Or this whole "god is good" concept which is untrue considering what it actually says in the bible and the q'ran but it has been and stays a way to teach these religions. God will take care of you because he loves you and he loves everybody... Well apart from gays (god hates fags) and women (don't break the stick you beating your wife with on your wife and don't hit her in the face because we are so just) ... good you are not one of thoooose.

I don't know. Can anybody explain that to me? Why they choose fuzzy good warm feeling over things being as real and true as possible? (especially considering how absolutely not warm and not fuzzy those religions actually are)
I believe that the mind operates choices between appetites and motives. These appetites and motives can be aligned to a purpose (I'm hungry, I think I'll eat), or they can counter each other (I'd live "better" if I eat healthy).

I believe these "warm fuzzies" you describe go to motives. They may be utilized to inspire actions to counter appetites for the purposes of "more fulfilled" existence.

For example - pursuing an education can be difficult and require sacrifices of time, money and effort. The appetites define this sacrifice - I'd rather spend my time with my friends, and my money on entertainment. In this case, the motive is that intangible desire to receive the education, imagining a better job, or a more fulfilling career. The motives can serve to counter the appetites, for the willing of the efforts and actions to accomplish completing the education.
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22-01-2017, 06:49 PM
RE: Fuzzy feeling vs. reality
(20-01-2017 08:10 PM)Leela Wrote:  Can anybody explain that to me? Why they choose fuzzy good warm feeling over things being as real and true as possible? (especially considering how absolutely not warm and not fuzzy those religions actually are)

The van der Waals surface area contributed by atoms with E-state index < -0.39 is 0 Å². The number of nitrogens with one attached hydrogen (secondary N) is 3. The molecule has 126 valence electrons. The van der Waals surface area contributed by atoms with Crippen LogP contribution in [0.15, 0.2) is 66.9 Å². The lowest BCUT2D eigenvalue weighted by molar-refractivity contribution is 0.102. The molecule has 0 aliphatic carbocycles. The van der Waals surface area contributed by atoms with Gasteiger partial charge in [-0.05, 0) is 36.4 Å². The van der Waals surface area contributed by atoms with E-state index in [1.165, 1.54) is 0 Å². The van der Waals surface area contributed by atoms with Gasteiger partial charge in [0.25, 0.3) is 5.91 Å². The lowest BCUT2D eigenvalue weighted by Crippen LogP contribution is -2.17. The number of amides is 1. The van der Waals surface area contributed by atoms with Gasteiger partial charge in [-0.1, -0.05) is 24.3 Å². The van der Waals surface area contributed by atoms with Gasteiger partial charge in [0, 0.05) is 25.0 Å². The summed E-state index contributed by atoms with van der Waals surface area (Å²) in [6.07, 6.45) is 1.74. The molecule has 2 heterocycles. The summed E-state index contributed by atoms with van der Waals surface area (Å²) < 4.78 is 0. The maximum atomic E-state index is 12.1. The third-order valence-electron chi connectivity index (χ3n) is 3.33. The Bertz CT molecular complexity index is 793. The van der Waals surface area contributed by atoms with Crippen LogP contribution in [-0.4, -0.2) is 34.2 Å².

Because some people have been acculturated to equate truth with comfort.

When I was a youngster my mother told me that if I meant well and tried my best to do well that life would be okay. I later found out that this wasn't remotely true, that in fact, outcomes have only a flaky connection with intentions and efforts, and that people aren't kidding when they say that in life there are "no guarantees".

I think that my mother valued the comforting notion that "everything will be okay" over gnarly old reality and that this attracted her to evangelical teachings that strongly implied that you could expect god to bless the righteous and confound the wicked. I was then indoctrinated with that particular set of interlocking memes and proceeded to engage in the resulting confirmation bias.

It took my life turning into a shitstorm of personal problems, grief and loss, to produce enough cognitive dissonance such that it was less painful to engage in reality than to deny it. It helps that I have a logical mind to which things have to make sense.

In general, until the pain of changing your thinking or practice is less than the pain of not changing it, you will keep doing what "works" for you.